How Forest Mythology Leads to Preservation–And Plunder

The powerful symbolism of forests, an AI that struggles to optimize the life of a “post-body” person, and more books out now


Enchanted Forests: The Poetic Construction of a World before Time

Boria Sax

Reaktion, 2023 ($35)

The word “forest” came into English from medieval French, where it meant a place reserved for the king’s hunt. Poachers who violated this divine gift to royalty were punished, sometimes by death. Forests, then, are social constructions as well as communities of trees. “Every conception of the forest is a kind of cosmology,” writes author Boria Sax in this fascinating meander through the rich woodlands of literature and visual art.

Sax shows that forest tales reveal how we imagine time. Trees are at the center of origin myths such as Buddha’s enlightenment and Adam and Eve’s temptation. In Norse, Mayan and Zoroastrian traditions, the first humans were trees transformed into people. From the Epic of Gilgamesh to the Aeneid, the arc of “civilization” emerges from and then conquers woodland. Forests are also home to allegorical stories about people’s lives, such as the “savage, bitter and intense” woods of Dante’s midlife and the rites of passage that unfold in fairy tales.

As farms and cities expanded, forests got pushed into the imagination, where they took on powerful symbolic roles. Sax highlights the contradictory nature of mythic forests: places of both Edenic innocence and terrifying chaos. These “enchanted” imaginings became enablers of human injustice and ecological despoliation. For European colonists, American, Asian and African forests were frightening and primeval. Progress, they thought, demanded that forests be cleared of trees and Indigenous people, an idea that still drives land theft in many parts of the world.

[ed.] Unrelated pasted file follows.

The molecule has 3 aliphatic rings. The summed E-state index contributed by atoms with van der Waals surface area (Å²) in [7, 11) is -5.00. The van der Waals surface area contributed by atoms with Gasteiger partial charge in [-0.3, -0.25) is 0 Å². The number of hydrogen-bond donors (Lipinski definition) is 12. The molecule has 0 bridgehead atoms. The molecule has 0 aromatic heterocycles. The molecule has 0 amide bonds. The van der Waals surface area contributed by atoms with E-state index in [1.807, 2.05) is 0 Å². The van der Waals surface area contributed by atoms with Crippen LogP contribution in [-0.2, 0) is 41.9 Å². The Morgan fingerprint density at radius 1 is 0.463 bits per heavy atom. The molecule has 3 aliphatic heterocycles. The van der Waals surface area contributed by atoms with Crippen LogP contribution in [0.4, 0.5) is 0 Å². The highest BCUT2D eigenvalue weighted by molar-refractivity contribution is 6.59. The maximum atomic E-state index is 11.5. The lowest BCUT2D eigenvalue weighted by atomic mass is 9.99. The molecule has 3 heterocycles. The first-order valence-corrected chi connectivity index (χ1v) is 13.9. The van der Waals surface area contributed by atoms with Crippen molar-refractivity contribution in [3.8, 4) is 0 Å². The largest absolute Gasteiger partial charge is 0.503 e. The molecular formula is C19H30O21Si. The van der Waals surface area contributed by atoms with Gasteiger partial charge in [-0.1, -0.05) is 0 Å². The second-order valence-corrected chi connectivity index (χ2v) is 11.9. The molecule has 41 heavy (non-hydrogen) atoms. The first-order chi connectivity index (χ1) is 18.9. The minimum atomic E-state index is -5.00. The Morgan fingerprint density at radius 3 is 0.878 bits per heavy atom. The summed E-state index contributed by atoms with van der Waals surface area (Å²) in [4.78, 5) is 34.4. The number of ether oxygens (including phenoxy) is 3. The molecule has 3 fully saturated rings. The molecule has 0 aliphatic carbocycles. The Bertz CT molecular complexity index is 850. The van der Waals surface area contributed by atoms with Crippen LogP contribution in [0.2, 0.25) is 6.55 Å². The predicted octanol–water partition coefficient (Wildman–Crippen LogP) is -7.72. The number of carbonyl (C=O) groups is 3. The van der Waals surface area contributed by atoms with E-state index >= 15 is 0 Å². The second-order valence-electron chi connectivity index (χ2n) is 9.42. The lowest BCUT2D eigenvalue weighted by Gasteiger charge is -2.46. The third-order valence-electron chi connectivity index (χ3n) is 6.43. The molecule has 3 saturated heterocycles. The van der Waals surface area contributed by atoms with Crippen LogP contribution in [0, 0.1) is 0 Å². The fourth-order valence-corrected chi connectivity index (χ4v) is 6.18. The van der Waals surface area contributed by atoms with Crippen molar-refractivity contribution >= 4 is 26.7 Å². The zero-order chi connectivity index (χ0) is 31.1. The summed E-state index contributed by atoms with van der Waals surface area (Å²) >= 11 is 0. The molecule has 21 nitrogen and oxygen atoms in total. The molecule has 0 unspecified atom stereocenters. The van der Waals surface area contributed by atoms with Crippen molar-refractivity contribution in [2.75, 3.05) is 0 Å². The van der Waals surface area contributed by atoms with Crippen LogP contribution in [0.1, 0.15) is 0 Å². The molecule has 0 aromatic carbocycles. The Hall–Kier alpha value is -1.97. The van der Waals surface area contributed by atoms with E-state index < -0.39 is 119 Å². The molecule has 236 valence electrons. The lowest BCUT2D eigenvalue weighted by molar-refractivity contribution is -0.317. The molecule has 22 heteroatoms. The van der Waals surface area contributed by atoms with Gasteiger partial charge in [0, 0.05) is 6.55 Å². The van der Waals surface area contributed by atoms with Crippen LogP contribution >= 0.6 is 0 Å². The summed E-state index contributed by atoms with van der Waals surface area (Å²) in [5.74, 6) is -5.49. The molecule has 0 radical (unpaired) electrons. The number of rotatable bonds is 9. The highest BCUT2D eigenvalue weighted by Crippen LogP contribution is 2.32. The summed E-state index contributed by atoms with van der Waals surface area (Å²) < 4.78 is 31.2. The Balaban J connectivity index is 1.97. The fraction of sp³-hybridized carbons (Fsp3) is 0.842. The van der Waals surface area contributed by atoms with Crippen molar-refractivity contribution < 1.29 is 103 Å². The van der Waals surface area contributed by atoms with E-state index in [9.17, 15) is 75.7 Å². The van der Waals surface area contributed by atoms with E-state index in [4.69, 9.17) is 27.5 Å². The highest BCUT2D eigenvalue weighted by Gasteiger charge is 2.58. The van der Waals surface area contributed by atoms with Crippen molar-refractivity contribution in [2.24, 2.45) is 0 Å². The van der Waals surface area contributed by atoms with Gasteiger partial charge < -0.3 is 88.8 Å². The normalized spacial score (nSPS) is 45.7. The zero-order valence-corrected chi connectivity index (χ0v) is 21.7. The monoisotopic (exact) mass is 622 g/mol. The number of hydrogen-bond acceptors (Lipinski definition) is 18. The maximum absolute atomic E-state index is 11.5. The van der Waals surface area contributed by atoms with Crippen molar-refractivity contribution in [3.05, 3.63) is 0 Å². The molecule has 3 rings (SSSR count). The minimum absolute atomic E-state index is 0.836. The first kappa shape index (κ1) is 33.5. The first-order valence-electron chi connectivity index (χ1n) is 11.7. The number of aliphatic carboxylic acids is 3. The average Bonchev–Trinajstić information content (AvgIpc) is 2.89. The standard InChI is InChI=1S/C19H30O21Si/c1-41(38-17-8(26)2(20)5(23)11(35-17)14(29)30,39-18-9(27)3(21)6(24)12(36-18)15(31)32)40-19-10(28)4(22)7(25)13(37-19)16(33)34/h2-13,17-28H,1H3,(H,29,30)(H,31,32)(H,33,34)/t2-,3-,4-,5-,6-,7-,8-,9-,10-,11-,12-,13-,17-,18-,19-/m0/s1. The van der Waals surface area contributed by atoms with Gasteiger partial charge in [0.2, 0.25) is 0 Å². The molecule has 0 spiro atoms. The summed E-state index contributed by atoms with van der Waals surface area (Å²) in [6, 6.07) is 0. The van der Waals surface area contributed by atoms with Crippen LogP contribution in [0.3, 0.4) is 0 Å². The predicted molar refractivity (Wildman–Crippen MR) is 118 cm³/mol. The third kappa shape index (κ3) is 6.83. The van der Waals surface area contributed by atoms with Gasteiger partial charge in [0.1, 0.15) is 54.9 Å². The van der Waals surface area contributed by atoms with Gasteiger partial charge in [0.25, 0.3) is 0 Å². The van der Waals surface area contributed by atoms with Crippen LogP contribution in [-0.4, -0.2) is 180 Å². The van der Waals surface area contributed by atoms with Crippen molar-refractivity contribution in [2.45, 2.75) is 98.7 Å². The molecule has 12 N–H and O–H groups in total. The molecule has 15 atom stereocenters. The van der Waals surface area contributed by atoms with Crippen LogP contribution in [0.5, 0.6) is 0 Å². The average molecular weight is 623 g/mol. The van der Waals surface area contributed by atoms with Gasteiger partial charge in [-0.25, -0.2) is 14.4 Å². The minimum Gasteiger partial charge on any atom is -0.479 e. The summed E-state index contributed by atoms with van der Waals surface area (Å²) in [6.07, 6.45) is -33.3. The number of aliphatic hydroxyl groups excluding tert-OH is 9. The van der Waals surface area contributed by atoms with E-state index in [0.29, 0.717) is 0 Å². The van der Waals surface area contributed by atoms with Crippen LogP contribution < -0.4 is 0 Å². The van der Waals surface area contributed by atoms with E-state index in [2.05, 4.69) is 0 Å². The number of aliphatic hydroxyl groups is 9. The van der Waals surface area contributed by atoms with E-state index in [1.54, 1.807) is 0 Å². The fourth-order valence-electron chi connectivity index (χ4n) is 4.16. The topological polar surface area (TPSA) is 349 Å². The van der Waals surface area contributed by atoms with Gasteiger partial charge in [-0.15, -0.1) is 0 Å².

For some writers today, forests are communities of cooperative talking trees. Others see competitive individualism, each trunk a reminder of the Darwinian struggle for life. Forests are imagined as numbers, too: metric tons of carbon or cubic meters of timber. Sax reminds us that these symbols and projections change how we treat one another and the land. Implicit is the challenge to rethink our stories. Are we like medieval kings, taking the forest by right, or can we find narratives of reciprocity with forests and forest-dwelling cultures? —David Haskell


Nuts & Bolts: Seven Small Inventions That Changed the World (in a Big Way)

Roma Agrawal

W.W. Norton, 2023 ($29.99)

“How does a refrigerator work?” a classmate once asked in my high school physics class, derailing the lesson as we tried to identify fundamental components and forces. Nuts & Bolts seems written for such thinkers and tinkerers. Enlivening the history and engineering principles behind seven key inventions are examples that span the mundane to the extraordinary: wheels enable dishwashers as well as the International Space Station; pumps make water faucets and space suits possible. If you delight in dissecting the whole, author Roma Agrawal places great cultural and philosophical value on scrutinizing the parts. —Maddie Bender

After World: A Novel

Debbie Urbanski

Simon & Schuster, 2023 ($27.99)

After an artificial superintelligence targets humanity with a sterilization virus, it invites the last people to have their “post-body” lives preserved and uploaded to a new virtual world through the Digital Human Archive Project (DHAP). One “storyworker” called ad39-393a-7fbc is tasked with converting the life and death of a young woman into an optimized narrative format, but as it synthesizes journals, transcripts and reference texts chronicling her harrowing experience of the Great Transition’s violent social collapse, it struggles to maintain the authorial distance that DHAP requires. This inventive love story is meticulously experimental with time and structure. —Dana Dunham


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